When asked to choose a single word to describe brands like Budweiser, Coors, or Miller, most people in a recent study said “American.” WAIT, WHAT?!?
So, what does it mean to be “American” these days? Of course, that’s a loaded question. Let’s focus on “Made in America” for a moment (and not the music festival Budweiser stuck its name on). Do we define made in America as local? Unique? According to our research, the most commonly expressed desires of craft beer drinkers, including casual fans and regular imbibers, were for the brands they bought and consumed to be “unique,” “local,” or “part of a community.” And in the words of Dan Kenary, founder of Harpoon Brewing, “authentic independence is so important.” Viewed through this lens, the majority of craft breweries can be viewed as distinctly American.
As avid beer drinkers, we were pretty damn surprised by how often we heard the big brands identified as “American” in the proprietary study we concluded last month. But when we asked the same group to free associate around craft beer, one of the most common responses was that “It sparks a conversation about creation, flavor, and originality.” No offense to those who like their primary beer tasting note to be cold, but we’re calling bullshit that anyone has ever used the words creation, flavor, or originality to describe Bud, Coors, or Miller.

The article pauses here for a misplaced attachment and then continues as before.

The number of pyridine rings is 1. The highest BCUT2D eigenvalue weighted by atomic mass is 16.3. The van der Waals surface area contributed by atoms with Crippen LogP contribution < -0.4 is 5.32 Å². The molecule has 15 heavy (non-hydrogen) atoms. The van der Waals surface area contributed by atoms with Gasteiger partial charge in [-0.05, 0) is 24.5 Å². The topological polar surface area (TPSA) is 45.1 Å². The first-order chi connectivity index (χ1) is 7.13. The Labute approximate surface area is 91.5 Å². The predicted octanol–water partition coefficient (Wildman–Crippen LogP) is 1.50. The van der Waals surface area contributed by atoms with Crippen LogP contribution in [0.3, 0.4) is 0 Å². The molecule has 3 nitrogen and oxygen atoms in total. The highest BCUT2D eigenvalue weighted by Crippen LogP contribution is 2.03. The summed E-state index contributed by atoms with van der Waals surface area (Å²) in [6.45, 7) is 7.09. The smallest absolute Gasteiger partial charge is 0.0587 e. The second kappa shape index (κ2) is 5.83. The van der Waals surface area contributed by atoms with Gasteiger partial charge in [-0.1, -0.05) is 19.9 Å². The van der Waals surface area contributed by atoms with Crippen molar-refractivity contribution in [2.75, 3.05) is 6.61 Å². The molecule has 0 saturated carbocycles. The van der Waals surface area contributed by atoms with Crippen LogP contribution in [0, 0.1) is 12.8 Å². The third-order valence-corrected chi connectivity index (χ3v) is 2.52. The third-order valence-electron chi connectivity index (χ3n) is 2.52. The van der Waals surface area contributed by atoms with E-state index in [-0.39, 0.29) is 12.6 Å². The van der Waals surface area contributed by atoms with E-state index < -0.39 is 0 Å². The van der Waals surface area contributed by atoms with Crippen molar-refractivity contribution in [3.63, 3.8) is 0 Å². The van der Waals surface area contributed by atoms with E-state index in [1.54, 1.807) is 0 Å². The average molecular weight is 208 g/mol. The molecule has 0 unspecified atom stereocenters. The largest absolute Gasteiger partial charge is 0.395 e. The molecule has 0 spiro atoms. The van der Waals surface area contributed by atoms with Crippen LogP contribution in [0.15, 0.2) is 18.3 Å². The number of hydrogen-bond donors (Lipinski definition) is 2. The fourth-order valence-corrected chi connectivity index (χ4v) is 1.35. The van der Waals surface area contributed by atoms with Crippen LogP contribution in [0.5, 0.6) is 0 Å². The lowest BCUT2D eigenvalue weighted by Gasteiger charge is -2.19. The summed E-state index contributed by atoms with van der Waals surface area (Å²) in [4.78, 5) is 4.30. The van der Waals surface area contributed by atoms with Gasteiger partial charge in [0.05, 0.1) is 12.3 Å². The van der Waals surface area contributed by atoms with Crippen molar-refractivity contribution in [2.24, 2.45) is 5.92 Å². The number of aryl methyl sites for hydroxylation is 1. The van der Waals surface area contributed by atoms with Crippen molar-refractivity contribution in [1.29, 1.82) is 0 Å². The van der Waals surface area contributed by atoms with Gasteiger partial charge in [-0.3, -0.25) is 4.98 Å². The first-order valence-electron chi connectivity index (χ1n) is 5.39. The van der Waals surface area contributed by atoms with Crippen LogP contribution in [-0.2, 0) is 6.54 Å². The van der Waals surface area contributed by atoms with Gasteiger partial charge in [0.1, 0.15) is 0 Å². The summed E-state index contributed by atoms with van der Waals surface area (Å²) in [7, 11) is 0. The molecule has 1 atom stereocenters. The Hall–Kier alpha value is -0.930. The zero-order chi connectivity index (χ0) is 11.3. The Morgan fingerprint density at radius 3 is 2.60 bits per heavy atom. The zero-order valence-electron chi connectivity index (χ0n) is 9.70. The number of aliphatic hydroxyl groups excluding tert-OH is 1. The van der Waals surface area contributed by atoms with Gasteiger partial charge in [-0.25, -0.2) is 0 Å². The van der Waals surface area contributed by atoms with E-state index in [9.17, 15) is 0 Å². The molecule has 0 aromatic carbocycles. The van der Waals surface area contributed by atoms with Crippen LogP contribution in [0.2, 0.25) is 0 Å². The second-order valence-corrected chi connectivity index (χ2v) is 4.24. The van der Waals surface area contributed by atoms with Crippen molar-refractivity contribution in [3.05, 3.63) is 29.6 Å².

Craft brewers live at the edge of the market and consumer preference. They are the drivers of innovation, the underdogs who make it on their own moxie and bootstrap their way to success on their own terms. Nothing feels more intrinsically American, and consumers are responding with their wallets. According to Beverage Dynamics and LA Weekly, the craft beer industry has now surpassed 10% of the overall US beer market for the first time and is still climbing.
Clearly, consumers are interested in the uniqueness and the spirit of entrepreneurship that is so interwoven in the DNA of both being “American” and craft brewing. As one of our study respondents said it best, “craft beer is beer that is brewed in smaller batches with types and flavors the major brewers won't invest in.” Does that sound risky, adventurous, or ambitious? So was the idea of America at the time of its founding.
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